It also reveals that the much-criticised removal of search and rescue helicopters from a nearby RAF station to one in Suffolk caused a 20-minute delay in firefighters reaching the ship which could have had serious consequences had the fire been more serious.
The Sally Star blaze, which occurred on 25 August 1994, when it was 10 kilometres out of Ramsgate en route to Dunkirk, was caused by fuel oil leaking on to a hot exhaust pipe. While it was confined to the engine room, it continued to burn for three hours because of the failure of the auxiliary generators and consequently of emergency fire pumps. More than 100 people, mainly crew, were evacuated from the ship and two people - one them a firefighter - suffered minor injuries. The Marine Accident Investigation Branch's report published yesterday reveals a number of concerns. It found that halon gas, used to snuff out fires quickly in emergencies, was not released until half an hour after the start of the fire and then only after some of the gas, which can only be used after crew have been given breathing equipment, had leaked out.
The general alarm system was inadequate in that it needed a permanent attendant to operate it and the public address system failed because it was not linked to the emergency generators. Emergency lighting in the ship's accommodation "was not fully effective due to defective bulbs", the report said.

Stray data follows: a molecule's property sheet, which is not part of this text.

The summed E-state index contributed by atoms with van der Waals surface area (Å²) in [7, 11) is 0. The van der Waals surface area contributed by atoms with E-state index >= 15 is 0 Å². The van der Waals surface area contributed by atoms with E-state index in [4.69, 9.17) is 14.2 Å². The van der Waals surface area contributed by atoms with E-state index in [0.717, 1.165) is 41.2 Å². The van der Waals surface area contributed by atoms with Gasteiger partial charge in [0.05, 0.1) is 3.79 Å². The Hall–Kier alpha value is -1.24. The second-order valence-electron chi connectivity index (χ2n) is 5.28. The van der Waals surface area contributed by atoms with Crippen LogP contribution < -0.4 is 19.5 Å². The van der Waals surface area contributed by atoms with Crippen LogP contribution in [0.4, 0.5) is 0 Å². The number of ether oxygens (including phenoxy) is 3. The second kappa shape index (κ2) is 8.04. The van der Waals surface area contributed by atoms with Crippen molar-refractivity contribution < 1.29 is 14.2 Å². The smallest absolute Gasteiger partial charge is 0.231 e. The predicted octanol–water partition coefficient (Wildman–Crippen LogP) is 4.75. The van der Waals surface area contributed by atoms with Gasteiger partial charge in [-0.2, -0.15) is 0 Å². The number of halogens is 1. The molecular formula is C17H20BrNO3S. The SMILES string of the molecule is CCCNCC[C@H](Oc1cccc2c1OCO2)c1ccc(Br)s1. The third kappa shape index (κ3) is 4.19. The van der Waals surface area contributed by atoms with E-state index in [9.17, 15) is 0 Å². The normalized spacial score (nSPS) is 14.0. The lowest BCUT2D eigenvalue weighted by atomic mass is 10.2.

The fire was put out with the help of Kent Fire Brigade, but the incident also highlighted a number of shortcomings with its procedures and problems caused by the removal of the emergency helicopters from RAF Manston, near the Channel. The helicopters now have to fly from RAF Wattisham in Suffolk and the report says that the fire teams were ready at Manston waiting to be picked up at 5.03am. However, the Sea King helicopter from Wattisham only left a 5.00am and arrived at Manston 21 minutes later. It took off with the firefighters aboard at 5.29am, which means that the removal of helicopters from Manston, two years ago as a result of spending cutbacks, caused a delay of about 20 minutes.
The report says the fire brigade failed to alert the Coastguard that it was ready and waiting at the airfield and this breakdown in communication could have been serious had the situation on the ship deteriorated.
A spokesman for Sally Line said it had "taken action to deal with all the matters raised by the report". Indeed, the report says Sally Line, which runs two cross-Channel ships, has made more than a dozen changes in procedures and equipment since the incident.Reuse content